IT Week reports that business is just too slow to respond to cyber-criminals, and as a result the hackers are simply worried about their ability to prevent them breaking in.

The article quotes Dan Hubbard, the Vice President of Security Research at Websense as saying that from a purely technological perspective "it is almost possible to admire the ways attackers are creating tools and using modern enterprise IT infrastructure to propagate their attacks" and that these are evolving at a faster pace than the security industry. "They haven't got business processes holding them back; they're free to innovate" he added.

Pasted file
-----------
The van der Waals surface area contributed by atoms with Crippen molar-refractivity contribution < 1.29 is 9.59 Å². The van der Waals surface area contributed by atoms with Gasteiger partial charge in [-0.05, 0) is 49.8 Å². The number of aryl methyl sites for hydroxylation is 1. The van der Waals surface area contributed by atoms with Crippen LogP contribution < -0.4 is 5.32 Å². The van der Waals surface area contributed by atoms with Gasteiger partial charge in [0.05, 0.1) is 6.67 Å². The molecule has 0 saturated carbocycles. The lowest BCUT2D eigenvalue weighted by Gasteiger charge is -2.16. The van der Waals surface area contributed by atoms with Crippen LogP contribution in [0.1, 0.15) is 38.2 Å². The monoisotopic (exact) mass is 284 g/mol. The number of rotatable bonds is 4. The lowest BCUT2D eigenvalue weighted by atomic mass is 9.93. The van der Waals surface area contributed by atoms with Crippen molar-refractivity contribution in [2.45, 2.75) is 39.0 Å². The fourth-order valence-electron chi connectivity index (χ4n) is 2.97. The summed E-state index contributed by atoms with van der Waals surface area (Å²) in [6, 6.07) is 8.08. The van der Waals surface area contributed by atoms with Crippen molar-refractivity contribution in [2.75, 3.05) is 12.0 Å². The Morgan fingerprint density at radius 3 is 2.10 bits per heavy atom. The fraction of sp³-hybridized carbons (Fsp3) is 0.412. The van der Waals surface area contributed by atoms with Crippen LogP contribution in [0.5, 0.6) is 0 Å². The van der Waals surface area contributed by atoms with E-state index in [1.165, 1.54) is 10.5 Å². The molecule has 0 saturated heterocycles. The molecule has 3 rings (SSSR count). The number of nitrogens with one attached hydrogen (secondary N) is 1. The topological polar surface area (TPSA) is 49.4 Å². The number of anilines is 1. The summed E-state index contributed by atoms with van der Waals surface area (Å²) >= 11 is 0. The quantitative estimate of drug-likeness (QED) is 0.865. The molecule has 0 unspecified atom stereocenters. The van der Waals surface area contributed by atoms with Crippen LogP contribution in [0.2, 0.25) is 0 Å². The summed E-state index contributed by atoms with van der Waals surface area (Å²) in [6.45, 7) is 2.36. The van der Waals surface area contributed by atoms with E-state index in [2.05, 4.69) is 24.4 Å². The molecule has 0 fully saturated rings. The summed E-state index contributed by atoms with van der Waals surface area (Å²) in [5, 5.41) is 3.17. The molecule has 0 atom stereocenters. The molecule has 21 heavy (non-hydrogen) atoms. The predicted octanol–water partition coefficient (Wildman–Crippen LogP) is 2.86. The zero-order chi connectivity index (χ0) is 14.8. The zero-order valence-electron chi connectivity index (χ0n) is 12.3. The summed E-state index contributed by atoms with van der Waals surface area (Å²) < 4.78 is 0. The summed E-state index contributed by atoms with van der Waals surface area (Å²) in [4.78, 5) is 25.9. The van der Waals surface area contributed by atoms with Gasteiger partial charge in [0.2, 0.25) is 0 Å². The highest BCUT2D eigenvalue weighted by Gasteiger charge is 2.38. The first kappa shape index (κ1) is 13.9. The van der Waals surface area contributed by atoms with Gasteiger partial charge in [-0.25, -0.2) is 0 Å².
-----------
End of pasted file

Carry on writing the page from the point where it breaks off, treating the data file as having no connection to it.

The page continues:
The two technologies causing most concern would appear to be virtualisation and cloud computing. The former is compared to the early days of firewalling at an enterprise level when users complained about being restricted so security was weakened and the bad guys sneaked through, and the same is happening with server virtualisation. Cloud computing is equally scary stuff, it is suggested, with services capable of running an entire OS and streaming enterprise data right out the front door while the IT department only sees web traffic moving around.

To be fair, the article isn't all doom and gloom, but don't read it if you are involved in IT security from your business and want to put a smile on your face today…

Cloud computing? Sounds interesting, may have to google that one.

the fact is that most businesses run unsecure, unpatched systems anyway

loads of places run nt4/os2/other ancient systems e.g redhat 5

Yes but the tortoise won in the story. :\